US govt shuts down after Senate rejects spending bill
Washington: The US government officially shutdown on Saturday for the first time in five years after the Senate rejected a short-term spending bill to keep the federal government running, marking a chaotic end to Donald Trump's first year as president.
The shutdown began at 12:01 am (local time) after a few Republicans joined Democrats in blocking the crucial measure would have provided short-term funding for the Pentagon and other federal agencies.
Trump blamed the Democrats for the shutdown which comes exactly a year after he was sworn in as the 45th President of the United States.
"Dems want a shutdown in order to help diminish the great success of the tax cuts, and what they are doing for our booming economy," he said.
Despite last minute bipartisan meetings, the bill to fund the government until February 16 did not receive the required 60 votes. The Senate voted 50-48 to block the stopgap funding measure.
The short-term spending bill was passed by the House on Thursday.
This is part of the Democrats strategy to force President Trump and the Republicans to negotiate with them on illegal immigrants who are facing deportation. The effect of the shutdown would be felt most from Monday when the federal government employees would not be able to join for their work and be forced to stay at home without pay.
It is estimated that more than 800,000 federal employees would be furloughed. Only the essential services would be open. The last time that a government shutdown happened was in 2013. Earlier in the day, the Office of Management of Budget said it was preparing for "what we're calling the Schumer Shutdown".
The Director of Office of Management of Budget Mick Mulvaney told reporters that efforts were being made to have the government shutdown less impactful than it was in 2013.
"We're going to manage the shutdown differently. We are not going to weaponize it. We're not going to try and hurt people, especially people having to work for this federal government. But we still need Congress to appropriate the funds," he said.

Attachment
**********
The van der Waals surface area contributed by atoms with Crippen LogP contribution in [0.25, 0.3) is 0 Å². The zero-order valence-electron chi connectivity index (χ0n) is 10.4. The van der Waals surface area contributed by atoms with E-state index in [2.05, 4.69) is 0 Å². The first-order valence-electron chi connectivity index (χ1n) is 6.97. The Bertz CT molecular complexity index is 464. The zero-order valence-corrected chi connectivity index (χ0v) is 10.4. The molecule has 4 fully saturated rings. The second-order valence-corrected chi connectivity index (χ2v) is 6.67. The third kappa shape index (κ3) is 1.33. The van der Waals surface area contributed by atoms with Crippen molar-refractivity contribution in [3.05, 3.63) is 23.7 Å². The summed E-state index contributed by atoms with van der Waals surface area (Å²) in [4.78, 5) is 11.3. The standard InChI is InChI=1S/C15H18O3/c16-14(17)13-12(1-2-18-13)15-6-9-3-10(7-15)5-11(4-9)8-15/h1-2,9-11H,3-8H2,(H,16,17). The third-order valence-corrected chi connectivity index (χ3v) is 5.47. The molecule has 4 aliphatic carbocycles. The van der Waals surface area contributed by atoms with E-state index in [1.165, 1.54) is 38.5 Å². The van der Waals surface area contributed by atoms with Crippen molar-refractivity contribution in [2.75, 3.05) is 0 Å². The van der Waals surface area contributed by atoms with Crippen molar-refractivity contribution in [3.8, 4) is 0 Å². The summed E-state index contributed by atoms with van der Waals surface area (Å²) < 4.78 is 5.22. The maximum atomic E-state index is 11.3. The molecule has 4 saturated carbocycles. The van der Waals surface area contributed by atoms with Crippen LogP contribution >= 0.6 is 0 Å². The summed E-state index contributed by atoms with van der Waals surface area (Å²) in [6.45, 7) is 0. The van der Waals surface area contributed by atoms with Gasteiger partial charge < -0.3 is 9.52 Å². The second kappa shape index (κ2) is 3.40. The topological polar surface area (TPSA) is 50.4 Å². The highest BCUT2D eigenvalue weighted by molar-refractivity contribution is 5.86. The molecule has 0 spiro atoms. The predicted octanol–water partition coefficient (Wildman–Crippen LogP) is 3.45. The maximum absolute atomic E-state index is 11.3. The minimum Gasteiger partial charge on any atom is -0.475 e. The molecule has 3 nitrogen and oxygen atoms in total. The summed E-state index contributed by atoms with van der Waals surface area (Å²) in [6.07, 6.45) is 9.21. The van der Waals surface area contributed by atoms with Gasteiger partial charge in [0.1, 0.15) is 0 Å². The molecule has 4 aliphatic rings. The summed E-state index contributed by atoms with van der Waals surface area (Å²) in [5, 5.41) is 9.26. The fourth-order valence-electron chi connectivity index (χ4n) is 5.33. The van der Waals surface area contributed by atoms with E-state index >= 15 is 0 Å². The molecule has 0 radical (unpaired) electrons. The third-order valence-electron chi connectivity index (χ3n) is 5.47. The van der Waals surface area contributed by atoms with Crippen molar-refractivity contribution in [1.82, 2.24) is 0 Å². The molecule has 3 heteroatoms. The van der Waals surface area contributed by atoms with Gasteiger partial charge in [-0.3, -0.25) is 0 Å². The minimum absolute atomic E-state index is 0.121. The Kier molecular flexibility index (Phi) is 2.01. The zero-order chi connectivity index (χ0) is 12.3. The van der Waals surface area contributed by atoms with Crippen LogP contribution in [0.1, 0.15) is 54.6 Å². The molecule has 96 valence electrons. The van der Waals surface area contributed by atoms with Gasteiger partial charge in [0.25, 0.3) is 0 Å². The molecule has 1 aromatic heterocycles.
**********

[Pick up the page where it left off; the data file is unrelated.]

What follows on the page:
Military will still go to work, the border will still be patrolled, fire folks will still be fighting the fires and the parks will be open. But in each of these cases people will not be paid, Mulvaney said.
Fanny and Freddy will be open, the post office will be open, the TSA will be open, but again all of these people will be working for nothing, which is simply not fair, he said.
US Postal Services would be working. The last government shutdown lasted for 16 days in October 2013. The previous shutdown before that was for 21 days that ended on January 6, 1996.
However, this is for the first time in recent history that a shutdown has taken place when both the House and the Senate as well as the White House is controlled by the same party.
"This is completely unfair and uncompassionate for my Democratic colleagues to filibuster government funding, harm our troops, and jeopardise health coverage for nine million children because extreme elements of their base want illegal immigration to crowd out every other priority," Senate Majority Leader Mitch McConnell said.